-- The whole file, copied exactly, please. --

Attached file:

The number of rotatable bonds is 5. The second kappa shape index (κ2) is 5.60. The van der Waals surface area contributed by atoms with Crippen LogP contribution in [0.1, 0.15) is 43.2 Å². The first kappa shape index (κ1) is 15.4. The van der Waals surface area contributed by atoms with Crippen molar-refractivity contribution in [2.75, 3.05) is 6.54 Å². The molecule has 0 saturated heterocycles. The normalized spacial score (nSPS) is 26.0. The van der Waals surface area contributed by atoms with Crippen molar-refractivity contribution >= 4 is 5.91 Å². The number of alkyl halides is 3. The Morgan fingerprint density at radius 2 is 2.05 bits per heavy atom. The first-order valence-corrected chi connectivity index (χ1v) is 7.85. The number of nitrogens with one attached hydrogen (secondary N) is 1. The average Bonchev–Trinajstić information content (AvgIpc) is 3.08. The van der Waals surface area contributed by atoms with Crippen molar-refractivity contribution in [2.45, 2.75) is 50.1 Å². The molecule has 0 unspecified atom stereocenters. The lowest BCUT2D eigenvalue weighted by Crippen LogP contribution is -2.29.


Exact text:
The number of rotatable bonds is 5. The second kappa shape index (κ2) is 5.60. The van der Waals surface area contributed by atoms with Crippen LogP contribution in [0.1, 0.15) is 43.2 Å². The first kappa shape index (κ1) is 15.4. The van der Waals surface area contributed by atoms with Crippen molar-refractivity contribution in [2.75, 3.05) is 6.54 Å². The molecule has 0 saturated heterocycles. The normalized spacial score (nSPS) is 26.0. The van der Waals surface area contributed by atoms with Crippen molar-refractivity contribution >= 4 is 5.91 Å². The number of alkyl halides is 3. The Morgan fingerprint density at radius 2 is 2.05 bits per heavy atom. The first-order valence-corrected chi connectivity index (χ1v) is 7.85. The number of nitrogens with one attached hydrogen (secondary N) is 1. The average Bonchev–Trinajstić information content (AvgIpc) is 3.08. The van der Waals surface area contributed by atoms with Crippen molar-refractivity contribution in [2.45, 2.75) is 50.1 Å². The molecule has 0 unspecified atom stereocenters. The lowest BCUT2D eigenvalue weighted by Crippen LogP contribution is -2.29.